In multivariate regression analysis, it seems that people use different definitions of adjusted odds ratios. Could you please clarify for me what an adjusted OR is and how it differs from a non-adjusted OR?



1 Answer 1


Unadjusted OR is a simple ratio of probabilities of outcome in two groups $p_1, p_2$ (check here or here):

$$OR = \frac{p_1/(1-p_1)}{p_2/(1-p_2)} $$

and it can be derived from the results of logistic regression (as opposed to counting a simple ratio calculated by hand from a $2 \times 2$ table). However, in logistic regression you can include other, confounding variables so to control their influence on your dependent variable and if you do so, what you can get is OR that is adjusted for the influence of confounders (see also here). So you adjust by controlling additional variables in logistic regression model.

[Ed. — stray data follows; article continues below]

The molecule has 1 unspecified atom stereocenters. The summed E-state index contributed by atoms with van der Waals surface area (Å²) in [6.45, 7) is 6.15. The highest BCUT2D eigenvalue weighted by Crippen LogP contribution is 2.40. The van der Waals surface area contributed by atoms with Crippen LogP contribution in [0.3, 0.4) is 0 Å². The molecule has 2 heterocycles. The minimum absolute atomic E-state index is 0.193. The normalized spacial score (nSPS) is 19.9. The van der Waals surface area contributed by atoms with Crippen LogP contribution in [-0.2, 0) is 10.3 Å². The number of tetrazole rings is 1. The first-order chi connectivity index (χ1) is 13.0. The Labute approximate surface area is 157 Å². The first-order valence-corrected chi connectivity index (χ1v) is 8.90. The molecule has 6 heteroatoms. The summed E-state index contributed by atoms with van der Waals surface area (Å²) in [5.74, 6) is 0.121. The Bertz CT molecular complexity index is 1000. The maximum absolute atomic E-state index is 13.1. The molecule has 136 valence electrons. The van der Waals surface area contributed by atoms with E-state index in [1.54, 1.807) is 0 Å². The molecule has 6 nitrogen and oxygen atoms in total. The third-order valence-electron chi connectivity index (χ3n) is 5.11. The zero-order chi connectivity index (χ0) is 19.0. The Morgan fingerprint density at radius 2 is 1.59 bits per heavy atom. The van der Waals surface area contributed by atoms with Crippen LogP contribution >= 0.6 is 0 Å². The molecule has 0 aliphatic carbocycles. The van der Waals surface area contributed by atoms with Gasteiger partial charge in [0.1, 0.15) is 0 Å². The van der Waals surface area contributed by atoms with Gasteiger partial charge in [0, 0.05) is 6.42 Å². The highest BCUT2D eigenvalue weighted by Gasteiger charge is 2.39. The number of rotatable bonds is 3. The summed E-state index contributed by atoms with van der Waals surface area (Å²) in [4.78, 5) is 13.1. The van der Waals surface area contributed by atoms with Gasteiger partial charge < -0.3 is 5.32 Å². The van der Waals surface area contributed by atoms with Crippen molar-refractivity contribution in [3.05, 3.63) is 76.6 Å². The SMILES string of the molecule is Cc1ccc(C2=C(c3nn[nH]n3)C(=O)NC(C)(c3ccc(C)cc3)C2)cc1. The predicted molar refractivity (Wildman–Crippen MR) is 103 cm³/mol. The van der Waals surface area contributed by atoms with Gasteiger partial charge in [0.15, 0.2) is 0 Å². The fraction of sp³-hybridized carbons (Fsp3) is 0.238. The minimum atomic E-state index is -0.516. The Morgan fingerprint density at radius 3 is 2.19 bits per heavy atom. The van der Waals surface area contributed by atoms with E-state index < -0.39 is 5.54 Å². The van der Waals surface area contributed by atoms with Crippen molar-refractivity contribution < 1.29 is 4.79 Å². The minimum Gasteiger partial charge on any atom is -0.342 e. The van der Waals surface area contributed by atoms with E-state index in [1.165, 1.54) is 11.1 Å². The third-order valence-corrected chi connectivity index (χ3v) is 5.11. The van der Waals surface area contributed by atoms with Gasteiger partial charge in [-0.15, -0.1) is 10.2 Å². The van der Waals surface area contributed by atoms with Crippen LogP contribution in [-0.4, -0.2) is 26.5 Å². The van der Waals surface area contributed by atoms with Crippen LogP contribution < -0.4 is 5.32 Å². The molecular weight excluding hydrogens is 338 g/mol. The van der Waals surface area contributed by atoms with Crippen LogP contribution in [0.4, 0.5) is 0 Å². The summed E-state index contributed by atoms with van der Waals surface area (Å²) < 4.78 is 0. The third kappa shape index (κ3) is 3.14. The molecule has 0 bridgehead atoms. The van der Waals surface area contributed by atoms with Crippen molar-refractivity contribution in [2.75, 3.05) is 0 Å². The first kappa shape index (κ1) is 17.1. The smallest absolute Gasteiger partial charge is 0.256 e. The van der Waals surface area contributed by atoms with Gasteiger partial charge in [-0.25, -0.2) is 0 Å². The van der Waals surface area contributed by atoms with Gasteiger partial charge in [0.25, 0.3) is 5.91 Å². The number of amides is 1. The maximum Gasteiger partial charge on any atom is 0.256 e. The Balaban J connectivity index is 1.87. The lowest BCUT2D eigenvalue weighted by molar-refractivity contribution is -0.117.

• $\begingroup$ Thanks a lot for your answer. A quick follow-up question: in multivariate regression analysis, in order to evaluate the relative contribution of mulitple factors, you then need to look at adjusted odds ratios and not simply odds ratios? $\endgroup$
    – dav
    Commented Jan 2, 2015 at 20:32
  • $\begingroup$ Yes, the same as with $R^2$ and adjusted $R^2$ etc. $\endgroup$
    – Tim
    Commented Jan 2, 2015 at 20:36

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